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How to Ace a Teacher Interview - Part 1 (128/365)

Updated: Nov 17, 2021

November marks an annual professional ritual: serving on an interview panel at my alma mater. Returning to the college that prepared me for my first teaching job always gives me a charge, because we address graduating college Seniors, who are eager to land their first teaching jobs.

Unfortunately, many graduates believe securing that first position is simple. Graduate from a reputable, competitive college. Get called for an interview. Start teaching.

Not so fast. There are a number of steps from the first to the last. And many mistakes that are made along the way.

Here are a few pitfalls that will help a teaching candidate land that coveted first job.

  • They don't prepare for the "interview before the interview".

  • They don't prepare for the "interview during the interview".

  • They don't prepare for the "interview after the interview"

Fortunately, I've made many mistakes. I've seen the mistakes that are made, through hundreds of interviews I've conducted. And, I've hired teachers who have aced these three interview phases. The good news is, they can be learned, and you too will ace the interview.

Here's how to "ace the interview":

Step 1: Do your research. Prepare to show how you're a "perfect match".

Schools in the 2020's are telling their stories, in countless ways. Social media, school apps, and traditional website and local papers (print and digital), not to mention word of mouth.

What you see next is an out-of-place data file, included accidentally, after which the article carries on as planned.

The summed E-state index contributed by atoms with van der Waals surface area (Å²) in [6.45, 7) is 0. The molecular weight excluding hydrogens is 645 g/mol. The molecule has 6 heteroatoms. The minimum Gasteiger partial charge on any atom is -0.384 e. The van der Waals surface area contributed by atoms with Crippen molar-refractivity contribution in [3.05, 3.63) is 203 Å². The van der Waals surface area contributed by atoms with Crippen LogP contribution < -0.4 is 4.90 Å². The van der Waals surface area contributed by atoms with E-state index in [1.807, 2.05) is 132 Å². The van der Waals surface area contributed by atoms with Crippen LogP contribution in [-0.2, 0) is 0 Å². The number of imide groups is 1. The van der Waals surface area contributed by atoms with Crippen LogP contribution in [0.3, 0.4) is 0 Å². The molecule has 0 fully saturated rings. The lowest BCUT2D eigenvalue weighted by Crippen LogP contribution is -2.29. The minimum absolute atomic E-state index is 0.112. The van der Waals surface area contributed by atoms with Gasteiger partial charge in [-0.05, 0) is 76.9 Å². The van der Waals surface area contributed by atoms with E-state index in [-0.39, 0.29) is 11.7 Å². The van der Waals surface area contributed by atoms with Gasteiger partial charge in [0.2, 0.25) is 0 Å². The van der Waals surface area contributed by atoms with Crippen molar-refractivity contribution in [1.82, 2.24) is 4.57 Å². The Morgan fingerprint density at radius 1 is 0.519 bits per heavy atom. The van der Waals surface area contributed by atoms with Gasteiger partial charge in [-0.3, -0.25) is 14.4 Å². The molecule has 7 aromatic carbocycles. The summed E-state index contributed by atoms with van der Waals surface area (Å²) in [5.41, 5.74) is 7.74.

This information is easy to access. And it's a candidate's chance to learn as much as possible about a prospective existing match between the school and interviewee. Looking for themes and patterns in excellence, and what the school community promotes and celebrates make it easy. In turn, highlighting aspects of your resume and cover letter to show strengths and complementary qualities is key. This common ground lives where a successful candidate focuses his/her talking points on responses to questions posed.

Step 2: Use the interviewer's questions to tell your story.

Most interviewees don't do this: Select five aspects of your resume to embed in responses to questions. This is often a key distinction between the candidate who advances and the one who gets the obligatory rejection letter.

To improve your chances for a call-back, review the research you outlined on the school. Pair those with the five highlights on your resume. And begin to craft a story of why these connections exist. Speak not only about what you've accomplished, but also what you'd be excited to contribute and learn from in your new setting. Think: You represent the solution to a District's problem. Make it obvious as to why that is. Far too many candidates stay on the surface, talking only in generalities for this part. Be confident, not shy when connecting these dots for the interviewer(s).

Step 3: Leave them with something to remember you by.

Consider how you may leave a memorable (positive) impression. How will you leave the interviewer wanting to learn more about you and from you? Write the handwritten thank you note. Include a QR code to be noticed and scanned, bringing them to your digital portfolio. Do something that will keep the interviewer thinking about how you'll be a fit, even after the interview is over. While nothing is a guarantee, these three ideas will set the mind of the interviewer at greater ease, and may just lead you to your next interview round, or perhaps even, your first teaching job.

Click here to visit the Learning Leadership 365 site, where you may read all posts I've written.


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